TV News Like Social Media News: Here Today, Gone Tomorrow

Consider SnapChat’s new Discover service, which features 11 media partners, including National Geographic, Comedy Central, Cosmopolitan, CNN, The Food Network and ESPN, all of whom will create short-form content for social media users.

Expecting all that news/content to disappear in seconds like with regular SnapChat content? No. But after 24 hours? Yes.

Some critics were pissed when SnapChat recently added advertising. Now, its news content has a different digital twist, reports the company on its official blog: “We count on editors and artists, not clicks and shares, to determine what’s important.”

Fair enough. Sounds like -- dare I say -- what editors have been doing at newspapers and TV news programs for a long time. Someone needs to curate content. It can’t all be about algorithms that seemingly predict what users want.



Can’t blame these media partners, including the TV-centric partners like CNN, ESPN, National Geographic, who are continuing to expand their digital footprint into all things social.

Talking about content that disappears, it should be a user’s choice if that happens.. It should also be their choice to get back all the content they now realize they shouldn’t have left behind.

Some local TV stations believe TV viewers want to head in another direction -- more focus in the future on one’s neighborhood, not one’s DMA. Sounds like a good idea, if only a business model can be found to work. Can citizen journalism help? Someone still needs to curate this.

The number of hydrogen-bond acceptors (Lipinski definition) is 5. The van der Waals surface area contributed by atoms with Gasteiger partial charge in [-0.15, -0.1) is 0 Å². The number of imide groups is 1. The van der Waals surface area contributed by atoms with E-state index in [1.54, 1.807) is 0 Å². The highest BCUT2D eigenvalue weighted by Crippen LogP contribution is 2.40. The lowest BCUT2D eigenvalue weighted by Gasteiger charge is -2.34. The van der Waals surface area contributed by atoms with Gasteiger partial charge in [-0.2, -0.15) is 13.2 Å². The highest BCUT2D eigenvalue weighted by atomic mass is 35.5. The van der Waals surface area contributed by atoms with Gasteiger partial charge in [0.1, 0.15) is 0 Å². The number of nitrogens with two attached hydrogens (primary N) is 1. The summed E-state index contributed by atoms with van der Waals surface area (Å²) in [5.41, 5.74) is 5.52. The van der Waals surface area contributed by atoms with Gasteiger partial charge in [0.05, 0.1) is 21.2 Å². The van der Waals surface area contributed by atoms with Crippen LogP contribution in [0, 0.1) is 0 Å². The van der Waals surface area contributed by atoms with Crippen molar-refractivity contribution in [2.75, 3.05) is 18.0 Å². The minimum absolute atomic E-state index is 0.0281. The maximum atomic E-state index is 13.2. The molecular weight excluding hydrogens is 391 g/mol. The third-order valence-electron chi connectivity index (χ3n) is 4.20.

Of course with TV news -- especially cable TV news --- tons of content continues to include pundit commentary, and occasionally words from the average citizen.

3 comments about "TV News Like Social Media News: Here Today, Gone Tomorrow".
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  1. Leonard Zachary from T___n__, January 28, 2015 at 3:43 p.m.

    '...future on one's neighborhood," requires innovation and innovation requires guts. Do local TV stations have guts?

  2. Paula Lynn from Who Else Unlimited, January 28, 2015 at 10:36 p.m.

    It is a money losing game in specific local content. Don't bet on neighborhood coverage.

  3. Ed Papazian from Media Dynamics Inc, January 29, 2015 at 7:46 p.m.

    How does it make sense for a TV station's news coverage to focus mainly on "local" happenings in the immediate home area, rather than its total 60-70 mile coverage radius? It does make sense, however, for TV station news departments to step up their DMA area coverage with an emphasis on home market and nearby regional developments, including in-depth reporting and, where needed, advocacy of civic, ethical and other worthwhile causes. As for national and international stuff, instead of pretending that the local anchors and reporters know what's going on---they don't----just take the national news feeds from the networks or other suppliers, compact them into small doses---10 or 20 seconds per story---- and be done with it five or ten minutes into your telecasts? Your local area viewers, already get the same info from the TV networks, cable channels, the Internet, etc. They want something else---and what's happening in their neck of the woods ----or nearby---- fits that bill.

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